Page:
Brain functional studies are currently performed by several instruments, most having limitations at this time. PET and SPECT use labeled glucose as an indicator of metabolic activity however, they may not be used within a short time interval and also can be expensive. MRI is a versatile brain imaging technique, but is highly unlikely to be wearable. MEG is an interesting technology to measure axon-derived currents with a high accuracy at a reasonable speed this still requires minimal external magnetic fields, and a triply shielded micro-metal cage is required for the entire subject. While thermography has some advantages, the penetration is very small, and the presence of overlying tissues is a great problem. Many brain responses during cognitive activities may be recognized in terms of changes in blood volume and oxygen saturation at the brain part responsible. Since hemoglobin is a natural and strong optical absorber, changes in this molecule can be monitored by near infrared (NIR)...

Getting Nanotechnology Right the First Time

Nanotechnology - the design and manipulation of materials at the molecular and atomic scale - has great potential to deliver environmental as well as other benefits. The novel properties that emerge as materials reach the nanoscale (changes in surface chemistry, reactivity, electrical conductivity, and other properties) open the door to innovations in cleaner energy production, energy efficiency, water treatment, environmental remediation, and 'light-weighting' of materials, among other applications, that provide direct environmental improvements.

Life cycle inventory analysis

Total primary energy consumption (MJ m2 coated aluminum automobile surface area)57 Table 18. Total primary energy consumption (MJ m2 coated aluminum automobile surface area)57 The total primary energy consumption is primarily determined by the energy requirement of the application and includes not only the actual coating process but also energy expenditures for drying, etc. The differences here in the variants studied are minimal. The roughly 35 less total primary energy consumption of the nanocoating results is due to reduced quantity of coating material. However, during the use phase, the reduced mass also leads to savings in fuel consumption. Fig. 15. Total primary energy consumption (MJ m2 coated aluminum automobile surface area)60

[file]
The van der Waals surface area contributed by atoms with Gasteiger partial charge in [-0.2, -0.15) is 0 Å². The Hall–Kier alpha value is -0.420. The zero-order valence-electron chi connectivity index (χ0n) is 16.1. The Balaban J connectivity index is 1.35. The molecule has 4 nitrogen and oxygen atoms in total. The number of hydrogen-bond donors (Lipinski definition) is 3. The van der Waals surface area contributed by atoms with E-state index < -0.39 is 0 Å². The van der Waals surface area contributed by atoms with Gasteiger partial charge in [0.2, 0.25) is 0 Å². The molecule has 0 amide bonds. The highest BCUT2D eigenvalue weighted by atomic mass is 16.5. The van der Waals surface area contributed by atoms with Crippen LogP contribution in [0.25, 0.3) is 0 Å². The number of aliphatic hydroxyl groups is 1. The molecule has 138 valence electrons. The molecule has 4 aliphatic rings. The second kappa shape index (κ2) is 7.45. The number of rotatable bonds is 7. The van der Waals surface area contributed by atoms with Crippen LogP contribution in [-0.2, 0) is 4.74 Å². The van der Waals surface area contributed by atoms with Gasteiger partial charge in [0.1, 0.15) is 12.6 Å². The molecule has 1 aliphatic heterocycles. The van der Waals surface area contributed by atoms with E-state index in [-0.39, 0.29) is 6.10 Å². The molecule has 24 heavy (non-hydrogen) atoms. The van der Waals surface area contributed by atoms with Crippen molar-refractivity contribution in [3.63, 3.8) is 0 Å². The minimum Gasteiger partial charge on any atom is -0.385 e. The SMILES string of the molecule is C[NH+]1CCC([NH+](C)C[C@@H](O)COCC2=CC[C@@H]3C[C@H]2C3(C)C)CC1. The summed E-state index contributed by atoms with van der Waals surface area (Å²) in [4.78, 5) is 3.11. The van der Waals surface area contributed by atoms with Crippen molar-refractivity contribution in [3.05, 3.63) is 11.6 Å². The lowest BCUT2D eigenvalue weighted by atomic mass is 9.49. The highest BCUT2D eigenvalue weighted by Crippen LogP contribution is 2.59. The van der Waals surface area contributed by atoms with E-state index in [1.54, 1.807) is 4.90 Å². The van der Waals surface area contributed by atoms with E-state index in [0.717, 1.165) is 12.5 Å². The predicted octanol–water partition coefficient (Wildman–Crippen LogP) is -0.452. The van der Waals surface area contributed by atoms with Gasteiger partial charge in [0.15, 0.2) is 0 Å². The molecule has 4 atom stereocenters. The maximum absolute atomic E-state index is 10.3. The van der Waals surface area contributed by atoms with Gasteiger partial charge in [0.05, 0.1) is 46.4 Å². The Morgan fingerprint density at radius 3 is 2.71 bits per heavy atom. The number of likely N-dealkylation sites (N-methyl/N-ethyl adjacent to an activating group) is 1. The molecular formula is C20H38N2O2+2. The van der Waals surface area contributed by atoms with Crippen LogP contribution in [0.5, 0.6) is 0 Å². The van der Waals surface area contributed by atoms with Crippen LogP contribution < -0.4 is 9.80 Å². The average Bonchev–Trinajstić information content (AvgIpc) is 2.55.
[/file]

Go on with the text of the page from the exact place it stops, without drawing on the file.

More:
Oxygen Electroreduction Reaction on Carbon Supported Platinum Catalysts

Due to the existence of kinetic, mass transport, and design limitations, fuel cells do not operate at equilibrium (Jarvi et al. 1998). The cathode reduction reactions are initiated at potentials lower than their equilibrium potential, and the oxidation reactions at the anode are initiated at potentials higher than their equilibrium potential. The shift in potentials at the cathode and anode are named cathodic and anodic overpotentials respectively. Because of these shifts, there is a decrease of the potential difference across the fuel cell. Therefore its electrical efficiency, defined as the actual potential difference divided by the equilibrium potential difference, is diminished (Jarvi et al. 1998). The standard reversible potential for O2 reduction is 1.23 V on the hydrogen scale (Bard et al. 2001). However, due to the aforementioned effects the fuel cell cathode has a working potential of around 0.8 V (Anderson 2002), so that its overpotential is around 0.4 V (Adzic 1998)....

Casestudy Summary

Due to differing stages of development of the technologies under investigation, the resulting eco-efficiency potential assessments come with a certain degree of uncertainty. In the overall product life cycle, the manufacturing phase is responsible for an ever increasing share of the environmental impacts. The successful implementation in mass production of the material and energy efficiency increases offered by OLEDs will make it possible to realize significant eco-efficiency potentials. At the very least, a 20 savings in energy as compared to LCDs over the entire product life cycle should be possible.